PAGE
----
Digital change goes beyond banking
Accenture and HfS Research, in a joint project, also have recently looked into the “digital transformation” going on generally across businesses, including finance and accounting services.
“Our research now shows that savvy organizations are realizing that new digital technologies can propel their use of more advanced integrated services to support unconventional areas, better focus on the external customer and supplier relationships, and enhance their competitiveness,” says Christian Campagna, global managing director, Accenture.
The researchers note the following trends:
• Digital adoption is fueled by the need to improve end-to-end integration of internal and external services.
Nearly all organizations surveyed agree that one of the leading reasons for adopting digital technologies is the need to improve integration of processes and operations across functional boundaries—in other words, use tech to penetrate the silos.
“Forward-thinking organizations are clearly recognizing that digital transformation is not a mere trend or fad. It represents a critical evolution of new capabilities to boost their competitiveness, and its significance and value cannot be underestimated,” says Phil Fersht, CEO, HfS Research.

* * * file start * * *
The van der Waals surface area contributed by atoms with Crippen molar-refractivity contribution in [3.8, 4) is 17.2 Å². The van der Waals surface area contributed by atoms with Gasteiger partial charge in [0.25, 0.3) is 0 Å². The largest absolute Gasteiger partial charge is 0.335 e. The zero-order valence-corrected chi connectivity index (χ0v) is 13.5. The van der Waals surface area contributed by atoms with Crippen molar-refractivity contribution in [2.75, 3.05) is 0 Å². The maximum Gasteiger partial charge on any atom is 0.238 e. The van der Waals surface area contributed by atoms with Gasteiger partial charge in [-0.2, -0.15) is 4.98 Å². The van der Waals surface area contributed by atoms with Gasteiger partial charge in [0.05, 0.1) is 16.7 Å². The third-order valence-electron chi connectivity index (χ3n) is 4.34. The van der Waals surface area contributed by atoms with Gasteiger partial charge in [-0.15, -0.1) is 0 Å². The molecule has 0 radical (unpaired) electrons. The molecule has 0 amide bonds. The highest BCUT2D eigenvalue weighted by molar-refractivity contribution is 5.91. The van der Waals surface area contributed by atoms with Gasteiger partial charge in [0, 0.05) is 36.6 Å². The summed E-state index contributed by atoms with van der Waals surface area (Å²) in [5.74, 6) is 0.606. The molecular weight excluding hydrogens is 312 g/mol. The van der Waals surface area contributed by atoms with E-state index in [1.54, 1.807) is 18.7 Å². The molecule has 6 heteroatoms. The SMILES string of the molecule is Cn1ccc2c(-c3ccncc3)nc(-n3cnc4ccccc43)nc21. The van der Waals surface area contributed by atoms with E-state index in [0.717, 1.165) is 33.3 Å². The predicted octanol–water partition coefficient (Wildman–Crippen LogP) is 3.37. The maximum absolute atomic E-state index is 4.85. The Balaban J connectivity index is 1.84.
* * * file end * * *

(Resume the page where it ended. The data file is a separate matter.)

• CFOs are taking on more technology leadership.
CFOs, who have long assumed a leadership position with respect to the prioritization, deployment, and management of shared services, are currently playing a strong role in determining which processes are most ready and viable for digital transformation. The firms’ research found that at 37% of the companies surveyed, CFOS are making the final decision about implementation and another 52% are providing major input—compared to the CIO (40% and 47%, respectively).
“The CFO’s pivotal position at the intersection of finance, technology, and strategy makes him or her uniquely qualified to help the organization unlock the value of the digital revolution and maximize its benefits,” says Campagna.
• There is a digital talent gap—which firms will tend to fill from within.
Many organizations plan to train and retool their current employees rather than employing the assistance of third-party experts to implement these new technologies.
“While the importance of digital technologies justifies the investments in developing skilled staff who understand them and can apply them to business needs, the pace at which they are evolving is increasing the need for many enterprises to rely on outside advisors who focus on these technologies day in and day out,” says Fersht.
Ginovsky’s own answer: Do you agree?
So, we come back to the central conundrum, what is digital banking?
Here’s my stab at a working definition:
Digital banking is the incorporation of new and developing technologies throughout a financial services entity, in concert with associated changes in internal and external corporate and personnel relationships, to provide enhanced customer services and experiences effectively and efficiently.
True, that’s a mouthful. Any suggested improvements to such a definition, or any comments at all, are sincerely welcome. Let’s see your definition in the comment space below.
Sources used in this article include:
- The Fintech Capital: UK vs US
- Lessons Learned: What Other Countries Can Teach the U.S. About Open Banking
- What Bankers Can Learn From Voice Assistants
- Cybersecurity Start-Up Secures $23 Million in Funding Led by Intel Capital
- Banks and Other Financial Corporations Provide Double the Pension Contributions of Other Industries